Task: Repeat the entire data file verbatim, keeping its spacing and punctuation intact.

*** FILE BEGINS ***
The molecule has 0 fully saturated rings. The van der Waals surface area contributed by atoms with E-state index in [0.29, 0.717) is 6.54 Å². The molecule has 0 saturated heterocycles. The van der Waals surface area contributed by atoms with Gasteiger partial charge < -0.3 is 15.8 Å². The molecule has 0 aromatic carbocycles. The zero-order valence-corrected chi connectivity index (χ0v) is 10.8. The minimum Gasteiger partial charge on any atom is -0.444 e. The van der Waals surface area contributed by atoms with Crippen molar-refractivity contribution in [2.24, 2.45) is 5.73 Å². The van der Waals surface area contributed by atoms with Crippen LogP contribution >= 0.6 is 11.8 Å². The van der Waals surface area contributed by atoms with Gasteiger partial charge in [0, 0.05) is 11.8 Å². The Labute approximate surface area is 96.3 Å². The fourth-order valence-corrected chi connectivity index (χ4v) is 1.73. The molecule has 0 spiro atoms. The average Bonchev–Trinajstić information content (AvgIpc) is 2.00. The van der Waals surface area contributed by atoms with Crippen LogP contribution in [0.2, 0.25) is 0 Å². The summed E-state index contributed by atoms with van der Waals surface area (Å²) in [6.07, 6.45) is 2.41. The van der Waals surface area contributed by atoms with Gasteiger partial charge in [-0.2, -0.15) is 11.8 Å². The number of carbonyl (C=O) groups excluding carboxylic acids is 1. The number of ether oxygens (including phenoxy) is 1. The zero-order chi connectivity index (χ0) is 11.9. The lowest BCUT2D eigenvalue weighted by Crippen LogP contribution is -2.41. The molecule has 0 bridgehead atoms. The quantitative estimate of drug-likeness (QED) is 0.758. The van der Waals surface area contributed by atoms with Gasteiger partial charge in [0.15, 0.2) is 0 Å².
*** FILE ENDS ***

The molecule has 0 fully saturated rings. The van der Waals surface area contributed by atoms with E-state index in [0.29, 0.717) is 6.54 Å². The molecule has 0 saturated heterocycles. The van der Waals surface area contributed by atoms with Gasteiger partial charge < -0.3 is 15.8 Å². The molecule has 0 aromatic carbocycles. The zero-order valence-corrected chi connectivity index (χ0v) is 10.8. The minimum Gasteiger partial charge on any atom is -0.444 e. The van der Waals surface area contributed by atoms with Crippen molar-refractivity contribution in [2.24, 2.45) is 5.73 Å². The van der Waals surface area contributed by atoms with Crippen LogP contribution >= 0.6 is 11.8 Å². The van der Waals surface area contributed by atoms with Gasteiger partial charge in [0, 0.05) is 11.8 Å². The Labute approximate surface area is 96.3 Å². The fourth-order valence-corrected chi connectivity index (χ4v) is 1.73. The molecule has 0 spiro atoms. The average Bonchev–Trinajstić information content (AvgIpc) is 2.00. The van der Waals surface area contributed by atoms with Crippen LogP contribution in [0.2, 0.25) is 0 Å². The summed E-state index contributed by atoms with van der Waals surface area (Å²) in [6.07, 6.45) is 2.41. The van der Waals surface area contributed by atoms with Gasteiger partial charge in [-0.2, -0.15) is 11.8 Å². The number of carbonyl (C=O) groups excluding carboxylic acids is 1. The number of ether oxygens (including phenoxy) is 1. The zero-order chi connectivity index (χ0) is 11.9. The lowest BCUT2D eigenvalue weighted by Crippen LogP contribution is -2.41. The molecule has 0 bridgehead atoms. The quantitative estimate of drug-likeness (QED) is 0.758. The van der Waals surface area contributed by atoms with Gasteiger partial charge in [0.15, 0.2) is 0 Å².